As Tuvalu battles sea level rise, the greatest threat to its survival, the island nation also faces great challenges in achieving the Sustainable Development Goals by 2030.This is a target that most likely wont be met until 2065, as forecasted in a UNDP regional human development report.

“The forecast comes as no surprise, as Tuvalu and other similarly vulnerable Pacific Small Islands Developing States faces unique challenges in achieving SDG’s,” presented Feleti Teo, Prime Minister of Tuvalu at the Plenary of the Fourth International Small Islands Developing States Conference in Antigua and Barbuda.

“Tuvalu’s capacity to achieve the SDGs is severely compromised by our exposure to climate risks, limited resources, geographical isolation, and underdeveloped infrastructure.”

Over 3,000 delegates have descended into Antigua and Barbuda for the SIDS4 conference, an event that happens once a decade to create a roadmap for SIDS on their journey towards sustainable development. This roadmap is implemented with the support of UN agencies, and global development partners.

At the very first SIDS conference in Barbados the Barbados Programme of Action for Sustainable Development of SIDS (BPOA) came into being, ten years later in Mauritius at SIDS2 the Mauritius Strategy for the Further Implementation of the BPOA was adopted. In 2014 at the SIDS3 in Samoa the Small Island Developing States Accelerated Modalities of Action Pathway (SAMOA Pathway) was endorsed.

Here at the SIDS4 in Antigua and Barbuda the outcomes document is the “Antigua and Barbuda Agenda for SIDS (ABAS) a Renewed Declaration for Resilient Prosperity”. Developed through consultation across the Small Islands Developing States, this has reflected upon the past decade of challenges and achievements to smartly chart a new forward that strengthens and fosters the resilience and prosperity of SIDS.

“While the recognition of SIDS by our multilateral systems is deeply appreciated, the special case and unique vulnerabilities of SIDS further exposes the raging challenges that SIDS must contemplate,” said Prime Minister Teo.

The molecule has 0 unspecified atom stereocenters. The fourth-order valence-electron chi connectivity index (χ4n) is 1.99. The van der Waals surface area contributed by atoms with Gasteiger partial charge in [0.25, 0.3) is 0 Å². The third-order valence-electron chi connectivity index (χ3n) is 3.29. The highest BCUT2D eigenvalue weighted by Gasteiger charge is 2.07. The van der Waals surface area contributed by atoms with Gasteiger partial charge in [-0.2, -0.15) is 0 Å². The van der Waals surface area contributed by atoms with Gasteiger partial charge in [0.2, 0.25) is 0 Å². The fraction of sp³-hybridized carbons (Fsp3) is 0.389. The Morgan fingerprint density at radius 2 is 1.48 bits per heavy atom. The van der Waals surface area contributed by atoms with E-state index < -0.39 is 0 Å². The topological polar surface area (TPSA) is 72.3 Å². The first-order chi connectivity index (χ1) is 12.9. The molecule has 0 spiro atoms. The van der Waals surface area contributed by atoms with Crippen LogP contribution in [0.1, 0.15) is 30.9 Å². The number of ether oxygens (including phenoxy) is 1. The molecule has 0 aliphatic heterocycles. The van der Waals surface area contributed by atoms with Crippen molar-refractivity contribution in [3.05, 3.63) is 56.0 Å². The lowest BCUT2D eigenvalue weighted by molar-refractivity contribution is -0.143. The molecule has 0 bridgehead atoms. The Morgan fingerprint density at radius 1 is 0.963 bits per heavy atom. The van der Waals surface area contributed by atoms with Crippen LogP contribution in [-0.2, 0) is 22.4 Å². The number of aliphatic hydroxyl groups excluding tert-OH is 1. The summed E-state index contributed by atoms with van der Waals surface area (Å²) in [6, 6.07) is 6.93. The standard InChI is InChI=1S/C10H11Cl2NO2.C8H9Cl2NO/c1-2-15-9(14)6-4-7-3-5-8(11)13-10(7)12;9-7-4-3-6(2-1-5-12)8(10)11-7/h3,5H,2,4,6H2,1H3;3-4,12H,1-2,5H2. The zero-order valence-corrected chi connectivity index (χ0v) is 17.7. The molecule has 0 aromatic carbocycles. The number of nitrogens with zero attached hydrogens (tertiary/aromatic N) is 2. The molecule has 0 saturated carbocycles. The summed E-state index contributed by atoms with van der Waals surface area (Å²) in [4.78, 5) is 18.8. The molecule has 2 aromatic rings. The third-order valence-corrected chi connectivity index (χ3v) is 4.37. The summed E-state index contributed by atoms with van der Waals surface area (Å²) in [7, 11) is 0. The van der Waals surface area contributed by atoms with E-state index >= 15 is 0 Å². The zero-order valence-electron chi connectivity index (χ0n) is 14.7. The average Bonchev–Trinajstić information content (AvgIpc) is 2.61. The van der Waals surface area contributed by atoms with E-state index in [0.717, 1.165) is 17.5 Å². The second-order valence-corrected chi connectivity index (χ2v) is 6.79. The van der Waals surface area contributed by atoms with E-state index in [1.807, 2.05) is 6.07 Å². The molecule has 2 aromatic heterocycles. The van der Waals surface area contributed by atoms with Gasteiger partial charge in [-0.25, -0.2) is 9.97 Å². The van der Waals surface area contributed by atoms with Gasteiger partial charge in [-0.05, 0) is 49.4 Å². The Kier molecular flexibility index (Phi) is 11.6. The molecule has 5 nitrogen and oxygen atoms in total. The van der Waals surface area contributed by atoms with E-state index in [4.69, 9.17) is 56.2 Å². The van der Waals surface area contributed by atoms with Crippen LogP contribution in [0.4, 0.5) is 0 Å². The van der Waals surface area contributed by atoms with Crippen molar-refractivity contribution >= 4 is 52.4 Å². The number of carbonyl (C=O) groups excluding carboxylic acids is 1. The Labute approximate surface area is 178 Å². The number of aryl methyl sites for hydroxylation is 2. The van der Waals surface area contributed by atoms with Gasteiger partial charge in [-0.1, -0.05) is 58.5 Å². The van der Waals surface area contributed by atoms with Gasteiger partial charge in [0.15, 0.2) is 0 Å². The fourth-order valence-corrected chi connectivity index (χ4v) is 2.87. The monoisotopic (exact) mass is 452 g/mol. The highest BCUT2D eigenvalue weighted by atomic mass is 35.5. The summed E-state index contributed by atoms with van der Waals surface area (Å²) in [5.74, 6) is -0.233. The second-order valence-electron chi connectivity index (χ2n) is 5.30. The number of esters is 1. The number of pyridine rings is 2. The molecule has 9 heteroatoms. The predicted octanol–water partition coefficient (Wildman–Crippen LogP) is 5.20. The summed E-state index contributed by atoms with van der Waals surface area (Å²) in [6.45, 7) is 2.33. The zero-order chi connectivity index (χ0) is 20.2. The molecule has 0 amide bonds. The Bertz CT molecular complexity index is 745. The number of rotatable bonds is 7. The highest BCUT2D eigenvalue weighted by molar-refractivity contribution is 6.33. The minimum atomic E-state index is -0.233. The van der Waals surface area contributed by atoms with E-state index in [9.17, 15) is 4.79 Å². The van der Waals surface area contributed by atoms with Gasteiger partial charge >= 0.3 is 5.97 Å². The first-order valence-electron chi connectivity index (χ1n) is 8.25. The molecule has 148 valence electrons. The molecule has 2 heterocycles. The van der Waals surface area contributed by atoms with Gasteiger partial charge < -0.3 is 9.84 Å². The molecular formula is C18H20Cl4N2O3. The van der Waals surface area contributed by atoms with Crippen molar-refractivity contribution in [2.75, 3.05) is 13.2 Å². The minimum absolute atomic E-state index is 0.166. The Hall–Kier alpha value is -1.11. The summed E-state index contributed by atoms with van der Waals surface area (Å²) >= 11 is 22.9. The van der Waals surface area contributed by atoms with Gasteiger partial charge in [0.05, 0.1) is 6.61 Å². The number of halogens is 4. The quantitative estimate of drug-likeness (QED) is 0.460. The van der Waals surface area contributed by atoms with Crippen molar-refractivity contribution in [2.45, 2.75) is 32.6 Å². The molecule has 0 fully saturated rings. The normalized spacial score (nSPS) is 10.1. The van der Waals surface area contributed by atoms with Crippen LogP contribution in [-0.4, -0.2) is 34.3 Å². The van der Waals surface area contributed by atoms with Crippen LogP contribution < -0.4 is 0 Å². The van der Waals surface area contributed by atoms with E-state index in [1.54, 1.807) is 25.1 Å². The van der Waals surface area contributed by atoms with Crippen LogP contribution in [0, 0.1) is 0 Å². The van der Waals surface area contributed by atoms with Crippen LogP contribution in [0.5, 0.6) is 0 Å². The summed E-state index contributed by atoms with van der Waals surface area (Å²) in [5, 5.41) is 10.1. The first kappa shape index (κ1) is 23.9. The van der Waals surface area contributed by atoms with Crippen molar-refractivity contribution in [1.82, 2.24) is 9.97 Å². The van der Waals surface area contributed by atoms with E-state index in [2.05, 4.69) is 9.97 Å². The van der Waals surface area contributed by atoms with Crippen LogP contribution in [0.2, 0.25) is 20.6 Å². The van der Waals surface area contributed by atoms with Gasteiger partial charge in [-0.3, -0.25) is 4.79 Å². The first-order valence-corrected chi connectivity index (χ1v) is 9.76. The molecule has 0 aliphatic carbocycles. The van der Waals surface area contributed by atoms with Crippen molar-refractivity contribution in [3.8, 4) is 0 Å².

“Therefore, the ABAS underscores the special case and unique challenges of SIDS and emphasises the importance of heightened international collaboration, strong and smart partnerships, and transparent governance to tackle SIDS unique environmental and developmental challenges.”

Tuvalu is approximately 25 square kilometres of land in total across nine atoll islands. Much of Tuvalu is less than one meter above high spring tide levels making the threat of sea level rise very real for the residents of Tuvalu. It is currently forecast that over half of Tuvalu’s capital will be flooded by 2050 due to sea level rise putting the survival of Tuvalu and her people, at risk.

To help address this Tuvalu is committed to a long term plan to reclaim and elevate land, fortifying Tuvalu’s resilience against climate change induced sea level rise.

“Tuvalu continues to experience intense land erosion, wave surges, and coastal inundation with the worst flooding experienced during the high tide season in February and March this year. We urge Small Islands Developing States to unite in addressing the issue of sea level rise at the High-Level Meeting during the UNGA79 on September 25 this year,” stated Prime Minister Teo as he expressed the wish of Tuvalu that this issue remains as a permanent agenda of the UN General Assembly.

“In February of this year, my government announced 21 immediate strategic priorities, with eight of those priorities aligning well with the “What do SIDS want?” goal in the ABAS. As a SIDS nation and one that is highly vulnerable to climate change and sea level rise, Tuvalu is committed to strengthen mitigation and adaptation efforts in collaboration with SIDS, the UN, and development partners.”

Prime Minister Teo ended his statement calling upon all to work together to build a resilient, just, and equitable future, securing a sustainable legacy for the future.

“The ABAS has been charted, we must act now.”

Prime Minister of Tuvalu, Feleti Teo, presented to the plenary on day one of the Fourth International Conference on Small Islands Developing States (SIDS4) in Antigua and Barbuda.

The SIDS4 conference is held from 27 to 30 May 2024.